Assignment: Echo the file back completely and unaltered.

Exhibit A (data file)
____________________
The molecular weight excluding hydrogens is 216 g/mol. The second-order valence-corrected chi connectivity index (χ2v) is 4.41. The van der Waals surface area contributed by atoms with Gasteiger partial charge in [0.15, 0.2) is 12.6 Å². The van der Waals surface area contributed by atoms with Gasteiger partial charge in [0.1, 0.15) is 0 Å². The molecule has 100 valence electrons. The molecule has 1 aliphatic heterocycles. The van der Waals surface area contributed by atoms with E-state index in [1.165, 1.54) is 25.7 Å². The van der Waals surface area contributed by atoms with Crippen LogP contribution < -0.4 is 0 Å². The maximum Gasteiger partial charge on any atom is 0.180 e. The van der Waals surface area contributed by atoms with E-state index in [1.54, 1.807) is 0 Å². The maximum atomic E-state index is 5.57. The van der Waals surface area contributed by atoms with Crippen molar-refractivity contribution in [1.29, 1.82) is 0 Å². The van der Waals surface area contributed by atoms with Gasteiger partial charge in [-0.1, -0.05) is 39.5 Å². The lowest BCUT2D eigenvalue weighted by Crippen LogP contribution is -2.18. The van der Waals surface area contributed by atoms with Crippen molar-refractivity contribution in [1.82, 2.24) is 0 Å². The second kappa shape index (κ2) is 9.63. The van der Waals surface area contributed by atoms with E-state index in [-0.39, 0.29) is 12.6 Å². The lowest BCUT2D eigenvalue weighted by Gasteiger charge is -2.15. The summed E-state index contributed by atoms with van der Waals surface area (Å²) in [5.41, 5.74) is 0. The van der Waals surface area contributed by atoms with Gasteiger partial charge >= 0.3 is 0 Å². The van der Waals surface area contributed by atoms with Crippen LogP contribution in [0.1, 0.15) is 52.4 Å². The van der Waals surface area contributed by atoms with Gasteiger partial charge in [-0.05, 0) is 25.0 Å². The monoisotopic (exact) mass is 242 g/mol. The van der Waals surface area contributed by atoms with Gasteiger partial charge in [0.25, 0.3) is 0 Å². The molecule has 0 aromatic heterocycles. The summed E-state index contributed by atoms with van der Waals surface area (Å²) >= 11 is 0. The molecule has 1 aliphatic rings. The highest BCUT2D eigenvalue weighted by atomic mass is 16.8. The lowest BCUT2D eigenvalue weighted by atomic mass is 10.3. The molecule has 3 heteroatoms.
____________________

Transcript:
The molecular weight excluding hydrogens is 216 g/mol. The second-order valence-corrected chi connectivity index (χ2v) is 4.41. The van der Waals surface area contributed by atoms with Gasteiger partial charge in [0.15, 0.2) is 12.6 Å². The van der Waals surface area contributed by atoms with Gasteiger partial charge in [0.1, 0.15) is 0 Å². The molecule has 100 valence electrons. The molecule has 1 aliphatic heterocycles. The van der Waals surface area contributed by atoms with E-state index in [1.165, 1.54) is 25.7 Å². The van der Waals surface area contributed by atoms with Crippen LogP contribution < -0.4 is 0 Å². The maximum Gasteiger partial charge on any atom is 0.180 e. The van der Waals surface area contributed by atoms with E-state index in [1.54, 1.807) is 0 Å². The maximum atomic E-state index is 5.57. The van der Waals surface area contributed by atoms with Crippen molar-refractivity contribution in [1.29, 1.82) is 0 Å². The van der Waals surface area contributed by atoms with Gasteiger partial charge in [-0.1, -0.05) is 39.5 Å². The lowest BCUT2D eigenvalue weighted by Crippen LogP contribution is -2.18. The van der Waals surface area contributed by atoms with Crippen molar-refractivity contribution in [1.82, 2.24) is 0 Å². The second kappa shape index (κ2) is 9.63. The van der Waals surface area contributed by atoms with E-state index in [-0.39, 0.29) is 12.6 Å². The lowest BCUT2D eigenvalue weighted by Gasteiger charge is -2.15. The summed E-state index contributed by atoms with van der Waals surface area (Å²) in [5.41, 5.74) is 0. The van der Waals surface area contributed by atoms with Gasteiger partial charge >= 0.3 is 0 Å². The van der Waals surface area contributed by atoms with Crippen LogP contribution in [0.1, 0.15) is 52.4 Å². The van der Waals surface area contributed by atoms with Gasteiger partial charge in [-0.05, 0) is 25.0 Å². The monoisotopic (exact) mass is 242 g/mol. The van der Waals surface area contributed by atoms with Gasteiger partial charge in [0.25, 0.3) is 0 Å². The molecule has 0 aromatic heterocycles. The summed E-state index contributed by atoms with van der Waals surface area (Å²) >= 11 is 0. The molecule has 1 aliphatic rings. The highest BCUT2D eigenvalue weighted by atomic mass is 16.8. The lowest BCUT2D eigenvalue weighted by atomic mass is 10.3. The molecule has 3 heteroatoms.